Wednesday, August 3, 2016

Mieng Kham - An explosion of flavors in one mouthful!

I love Thai food in all its variations - the spicy tom yums and curries, flavorful grilled meats and seafood, and noodles of course. What I like the most are Thai salads, a unique combination of different salad leaves and fruits, piquant herbs and often shredded meat as well.  The flavours all meld together in mouth-watering combinations that whet the appetite, leaving you craving for more. The appeal of Thai food can be summed up in a neat little package called Mieng Kham. You can just pop in your mouth for an explosion of favours - sweet, sour, spicy and bitter all at once!

I’ve had Mieng Kham in various Thai restaurants, but it was in Chiangmai many years ago that I discovered these diminutive snacks sold as street food. Each morsel was tightly wrapped up and four or five or them were skewered together. They came together with the dipping sauce in a separate bag. And only for less than 50 cents!

I thoroughly enjoy having Mieng Kham as a refreshing appetizer in Thai restaurants. It’s always fun to play with food and Mieng Kham is no exception. It’s a challenge folding the betel leaf into a cone and filling it with each of the side ingredients, being careful not to fill it too much. Then it’s just a matter of drizzling a little of the sauce on top and popping the whole thing in your mouth without spilling or dropping any of it.

When I had a look at some of the Mieng Kham recipes, I realized that it was really quite simple to make, just having to purchase and assemble all the ingredients. Best of all, there are betel leaves growing at the bottom of my apartment block, ready for the picking. I just choose leaves that are not too old but large enough to accommodate all the chopped up ingredients. I suppose any kind of lettuce leaf that’s large enough will make a good substitute, but the betel leaf does have a subtle bitterness that lends itself very well to the melding of all the flavors.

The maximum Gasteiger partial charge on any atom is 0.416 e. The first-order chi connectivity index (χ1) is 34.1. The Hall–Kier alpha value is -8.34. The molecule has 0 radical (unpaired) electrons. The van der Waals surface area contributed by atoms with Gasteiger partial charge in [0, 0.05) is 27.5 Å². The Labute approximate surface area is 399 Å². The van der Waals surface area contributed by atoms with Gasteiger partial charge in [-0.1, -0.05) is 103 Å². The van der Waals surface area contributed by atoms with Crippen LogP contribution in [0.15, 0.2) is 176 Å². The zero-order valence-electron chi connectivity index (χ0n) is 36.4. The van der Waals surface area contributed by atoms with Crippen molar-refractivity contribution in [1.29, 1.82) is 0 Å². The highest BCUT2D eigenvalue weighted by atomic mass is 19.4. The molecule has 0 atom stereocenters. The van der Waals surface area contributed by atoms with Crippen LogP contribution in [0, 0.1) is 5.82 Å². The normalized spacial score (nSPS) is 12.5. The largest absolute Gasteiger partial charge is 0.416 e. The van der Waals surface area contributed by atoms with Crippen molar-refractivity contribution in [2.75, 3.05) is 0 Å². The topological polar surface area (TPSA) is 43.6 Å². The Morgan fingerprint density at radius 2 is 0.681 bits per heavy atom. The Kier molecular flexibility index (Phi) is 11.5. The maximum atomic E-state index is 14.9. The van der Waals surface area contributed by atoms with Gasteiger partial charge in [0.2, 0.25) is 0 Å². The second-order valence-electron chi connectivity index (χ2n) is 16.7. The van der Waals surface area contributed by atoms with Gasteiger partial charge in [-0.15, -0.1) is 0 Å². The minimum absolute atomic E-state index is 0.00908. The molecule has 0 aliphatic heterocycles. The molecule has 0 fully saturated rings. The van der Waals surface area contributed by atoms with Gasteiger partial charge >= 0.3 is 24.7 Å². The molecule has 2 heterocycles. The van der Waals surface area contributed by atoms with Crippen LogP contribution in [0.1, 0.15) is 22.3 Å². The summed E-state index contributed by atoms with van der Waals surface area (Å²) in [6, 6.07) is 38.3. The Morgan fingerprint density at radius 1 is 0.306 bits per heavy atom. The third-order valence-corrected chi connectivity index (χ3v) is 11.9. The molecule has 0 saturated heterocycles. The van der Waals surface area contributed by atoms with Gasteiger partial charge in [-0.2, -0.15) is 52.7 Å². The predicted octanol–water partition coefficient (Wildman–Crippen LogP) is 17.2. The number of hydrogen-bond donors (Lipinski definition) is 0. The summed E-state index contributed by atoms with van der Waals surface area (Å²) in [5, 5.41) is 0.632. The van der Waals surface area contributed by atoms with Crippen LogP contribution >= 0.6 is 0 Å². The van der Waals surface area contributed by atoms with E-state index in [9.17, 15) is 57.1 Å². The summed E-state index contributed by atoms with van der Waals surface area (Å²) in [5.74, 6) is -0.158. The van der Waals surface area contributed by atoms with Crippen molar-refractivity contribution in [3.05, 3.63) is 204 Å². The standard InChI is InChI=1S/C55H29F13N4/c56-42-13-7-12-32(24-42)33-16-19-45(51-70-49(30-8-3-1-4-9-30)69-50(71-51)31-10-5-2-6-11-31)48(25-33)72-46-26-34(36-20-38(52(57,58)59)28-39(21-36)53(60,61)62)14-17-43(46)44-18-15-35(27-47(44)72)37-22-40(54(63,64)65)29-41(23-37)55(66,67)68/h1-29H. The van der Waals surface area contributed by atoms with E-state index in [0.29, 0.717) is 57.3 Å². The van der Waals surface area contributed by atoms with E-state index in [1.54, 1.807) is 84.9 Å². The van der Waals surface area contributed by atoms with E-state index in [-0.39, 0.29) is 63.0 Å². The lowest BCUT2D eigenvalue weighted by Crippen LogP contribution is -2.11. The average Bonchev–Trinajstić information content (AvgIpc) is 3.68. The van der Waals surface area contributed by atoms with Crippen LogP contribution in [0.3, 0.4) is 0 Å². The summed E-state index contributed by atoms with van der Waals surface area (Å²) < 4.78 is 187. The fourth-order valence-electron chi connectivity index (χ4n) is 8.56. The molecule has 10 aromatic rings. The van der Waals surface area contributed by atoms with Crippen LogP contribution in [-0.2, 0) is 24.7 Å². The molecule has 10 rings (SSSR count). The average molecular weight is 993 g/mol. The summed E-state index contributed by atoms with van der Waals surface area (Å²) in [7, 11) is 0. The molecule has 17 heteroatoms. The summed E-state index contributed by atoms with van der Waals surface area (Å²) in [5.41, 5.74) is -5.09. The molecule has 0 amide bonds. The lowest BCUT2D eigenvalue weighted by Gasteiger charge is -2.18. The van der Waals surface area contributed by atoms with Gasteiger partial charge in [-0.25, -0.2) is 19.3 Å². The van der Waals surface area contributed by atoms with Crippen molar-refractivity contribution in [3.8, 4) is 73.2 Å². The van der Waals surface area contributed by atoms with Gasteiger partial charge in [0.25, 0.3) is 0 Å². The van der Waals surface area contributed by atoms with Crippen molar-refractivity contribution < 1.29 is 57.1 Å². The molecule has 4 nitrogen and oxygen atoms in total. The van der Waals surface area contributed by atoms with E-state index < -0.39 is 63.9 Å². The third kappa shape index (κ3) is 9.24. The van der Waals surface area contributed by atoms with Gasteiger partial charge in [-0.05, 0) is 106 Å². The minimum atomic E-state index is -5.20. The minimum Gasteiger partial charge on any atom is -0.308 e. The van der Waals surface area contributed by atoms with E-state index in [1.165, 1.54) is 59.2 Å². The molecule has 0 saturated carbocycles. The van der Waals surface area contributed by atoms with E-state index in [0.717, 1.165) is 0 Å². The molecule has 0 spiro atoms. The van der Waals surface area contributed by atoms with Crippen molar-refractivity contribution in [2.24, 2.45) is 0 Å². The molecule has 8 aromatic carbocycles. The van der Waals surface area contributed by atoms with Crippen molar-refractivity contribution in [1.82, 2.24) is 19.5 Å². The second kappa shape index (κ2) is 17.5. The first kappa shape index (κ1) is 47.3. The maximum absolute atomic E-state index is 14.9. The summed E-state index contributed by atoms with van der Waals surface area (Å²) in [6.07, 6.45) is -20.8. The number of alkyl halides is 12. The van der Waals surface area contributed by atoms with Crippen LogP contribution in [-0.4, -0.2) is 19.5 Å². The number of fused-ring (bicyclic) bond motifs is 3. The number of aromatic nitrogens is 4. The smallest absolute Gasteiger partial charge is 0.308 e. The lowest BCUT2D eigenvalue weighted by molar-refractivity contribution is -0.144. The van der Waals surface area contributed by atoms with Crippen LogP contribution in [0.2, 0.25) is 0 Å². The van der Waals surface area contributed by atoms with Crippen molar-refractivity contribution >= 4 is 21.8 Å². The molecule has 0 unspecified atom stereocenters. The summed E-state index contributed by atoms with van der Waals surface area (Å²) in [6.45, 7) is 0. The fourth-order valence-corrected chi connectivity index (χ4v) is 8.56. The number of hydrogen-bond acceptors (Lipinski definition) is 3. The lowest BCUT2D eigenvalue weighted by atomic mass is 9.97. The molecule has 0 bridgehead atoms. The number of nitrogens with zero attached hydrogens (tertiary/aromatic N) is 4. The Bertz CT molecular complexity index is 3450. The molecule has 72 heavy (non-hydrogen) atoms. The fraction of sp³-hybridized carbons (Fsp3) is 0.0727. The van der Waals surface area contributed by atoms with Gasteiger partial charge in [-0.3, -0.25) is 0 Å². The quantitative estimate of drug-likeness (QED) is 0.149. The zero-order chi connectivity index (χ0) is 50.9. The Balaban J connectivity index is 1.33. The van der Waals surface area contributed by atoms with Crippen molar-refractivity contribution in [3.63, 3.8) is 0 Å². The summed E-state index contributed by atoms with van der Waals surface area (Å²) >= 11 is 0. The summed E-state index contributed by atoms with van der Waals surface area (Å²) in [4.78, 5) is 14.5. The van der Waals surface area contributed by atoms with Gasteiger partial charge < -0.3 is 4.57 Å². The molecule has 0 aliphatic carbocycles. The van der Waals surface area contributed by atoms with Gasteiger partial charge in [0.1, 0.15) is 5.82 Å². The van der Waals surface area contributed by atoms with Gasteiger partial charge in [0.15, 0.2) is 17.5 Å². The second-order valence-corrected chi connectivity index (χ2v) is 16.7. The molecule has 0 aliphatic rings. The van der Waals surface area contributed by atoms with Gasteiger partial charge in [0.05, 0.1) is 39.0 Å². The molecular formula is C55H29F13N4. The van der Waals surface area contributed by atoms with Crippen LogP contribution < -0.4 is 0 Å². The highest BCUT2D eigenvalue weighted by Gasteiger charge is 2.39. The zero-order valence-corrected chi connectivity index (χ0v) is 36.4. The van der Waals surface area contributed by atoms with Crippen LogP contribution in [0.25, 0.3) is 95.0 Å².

I’ve tried to make the recipe as simple as possible, mainly because I’m a lazy cook and don’t fancy spending so much time slicing and chopping. When I run out of palm sugar, I just substitute it with honey or brown sugar and also add some hoisin sauce for extra piquancy. There’s really no hard and fast rule. You just include whatever you like and omit the rest, although the trifecta of Thai cooking - fish sauce, lime and sugar - are a must.

Mieng Kham

Dipping sauce:
1 tbsp minced ginger
1 tbsp minced lemongrass
1 tbsp minced shallots
1 small piece of toasted shrimp paste
1/2 cup palm sugar
1/4 cup fish sauce
1/4 cup lime juice

Pound the ginger, lemongrass, shallots rand shrimp paste together.
In a pot, heat fish sauce, palm sugar and lime juice.
Mix in the pounded ingredients and keep stirring until it reaches the consistency of honey and drizzles easily. If it is too thick, then add some water.
Cool and set aside.

Side ingredients:
1/2 cup toasted coconut flakes
1/2 cup toasted dried shrimp
1/2 cup roasted peanuts
1/2 cup shallots
1/2 cup ginger
1/2 cup chillies
1/2 cup lime
20-30 betel leaves, washed and dried (can be substituted with lettuce leaf)

Cut the above to similar-sized cubes and slices, about 1/2 cm each.

Serve all the side ingredients and betel leaves in a lazy susan dish or individual bowls.
To eat, hold the leaf in one hand and place a little of everything on it. Drizzle a little of the sauce on the top, wrap it up and pop it in your mouth.

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